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Thursday, 14 May 1936


Senator A J McLACHLAN (SOUTH AUSTRALIA) (Postmaster-General) . - Inquiry by the Tariff Board has revealed that large quantities of plain veneers used in the manufacture of common plywood are produced in the Commonwealth, Queensland alone producing 90,000,000 square feet per annum. No evidence was available that plain veneers are imported, and. the local manufacture of plywood is protected under tariff item 291 sr. Duties, however, are required to protect the local industry against importations of Japanese oak and Russian birch and alder veneers which might be used in the manufacture of plywood, to the detriment of the industry using hoop and kauri pine. About 66 per cent. of the annual requirements, valued, at £44,000, of fancy veneers is also manufactured in Australia, and native timber is used. Australian-made veneers valued at £21,774 were exported during 1934-35, principally to the United Kingdom, Canada, and the United States of America. It is from these countries that walnut, sycamore, figured mahogany and other fancy veneers are imported. Veneers valued at £13,440 were imported during 1934-35. Local prices range from about 6s. to 60s. per 100 square feet, and the bulk of the sales are in the cheaper range. Evidence given to the Tariff Board tends to show that the local demand for high-quality veneers exceeds the available Australian production. The board considers that all the high-grade veneer produced in Australia will sell readily at good prices regardless of the competition from overseas varieties. The general complaint from Australian furniture manufacturers at the inquiry was in regard to the paucity of supply of highquality veneer of Australian manufacture, and the production figures obtained by the board substantiated the complaint. The board is of the opinion that the British preferential tariff rate recommended by the board will protect local makers against any lines manufactured in the United Kingdom which, because of price, might otherwise displace local veneers, and that, as regards any other lines, the rate is not excessive. Importations have been:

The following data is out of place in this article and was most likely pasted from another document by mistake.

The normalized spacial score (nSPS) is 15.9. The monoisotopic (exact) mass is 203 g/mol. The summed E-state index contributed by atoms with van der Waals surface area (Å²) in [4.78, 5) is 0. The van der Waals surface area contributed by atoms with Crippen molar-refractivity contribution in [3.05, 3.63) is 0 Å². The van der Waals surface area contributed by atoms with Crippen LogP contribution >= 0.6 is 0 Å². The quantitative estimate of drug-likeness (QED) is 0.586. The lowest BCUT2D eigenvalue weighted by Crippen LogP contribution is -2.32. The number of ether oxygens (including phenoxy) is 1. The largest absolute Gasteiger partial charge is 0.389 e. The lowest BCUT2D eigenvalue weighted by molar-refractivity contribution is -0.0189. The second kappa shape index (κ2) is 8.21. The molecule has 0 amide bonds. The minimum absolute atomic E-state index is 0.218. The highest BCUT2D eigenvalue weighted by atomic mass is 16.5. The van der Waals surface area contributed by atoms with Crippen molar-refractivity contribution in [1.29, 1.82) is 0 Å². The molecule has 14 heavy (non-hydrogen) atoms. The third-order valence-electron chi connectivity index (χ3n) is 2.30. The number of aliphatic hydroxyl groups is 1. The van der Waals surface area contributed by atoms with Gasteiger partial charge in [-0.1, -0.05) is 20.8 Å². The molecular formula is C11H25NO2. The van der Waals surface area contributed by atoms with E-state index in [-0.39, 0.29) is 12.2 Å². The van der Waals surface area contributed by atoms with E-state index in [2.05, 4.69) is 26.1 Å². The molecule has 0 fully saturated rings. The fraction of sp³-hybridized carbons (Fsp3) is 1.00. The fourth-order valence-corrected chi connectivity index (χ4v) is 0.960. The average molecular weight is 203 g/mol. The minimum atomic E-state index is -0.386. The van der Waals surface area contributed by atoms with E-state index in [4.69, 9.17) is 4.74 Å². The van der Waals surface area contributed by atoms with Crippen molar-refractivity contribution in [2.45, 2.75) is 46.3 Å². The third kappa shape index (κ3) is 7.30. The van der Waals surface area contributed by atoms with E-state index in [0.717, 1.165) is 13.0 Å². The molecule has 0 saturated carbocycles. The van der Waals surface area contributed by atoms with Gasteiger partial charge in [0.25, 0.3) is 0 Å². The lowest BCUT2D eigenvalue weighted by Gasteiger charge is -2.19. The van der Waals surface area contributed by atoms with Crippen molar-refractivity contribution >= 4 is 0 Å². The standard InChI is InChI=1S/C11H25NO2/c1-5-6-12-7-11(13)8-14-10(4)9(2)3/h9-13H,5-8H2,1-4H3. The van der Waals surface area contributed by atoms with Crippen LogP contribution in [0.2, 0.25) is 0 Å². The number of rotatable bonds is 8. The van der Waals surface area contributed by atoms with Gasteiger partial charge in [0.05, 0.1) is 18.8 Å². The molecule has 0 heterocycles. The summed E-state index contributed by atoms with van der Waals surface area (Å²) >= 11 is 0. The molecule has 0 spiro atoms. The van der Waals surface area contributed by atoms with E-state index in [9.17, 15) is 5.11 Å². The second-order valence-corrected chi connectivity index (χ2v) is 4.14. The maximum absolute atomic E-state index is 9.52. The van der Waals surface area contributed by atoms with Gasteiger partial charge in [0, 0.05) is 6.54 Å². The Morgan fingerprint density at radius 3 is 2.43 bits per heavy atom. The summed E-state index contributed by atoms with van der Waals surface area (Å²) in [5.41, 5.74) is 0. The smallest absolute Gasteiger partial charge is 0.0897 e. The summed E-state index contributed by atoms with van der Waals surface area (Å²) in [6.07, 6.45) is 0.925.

I understand that some of the veneers which are imported are used by local manufacturers in their own businesses. Their interests have not been overlooked by the department, and I give the committee an assurance that this valuable industry will not be imperilled by any careless action on the part of the Government.







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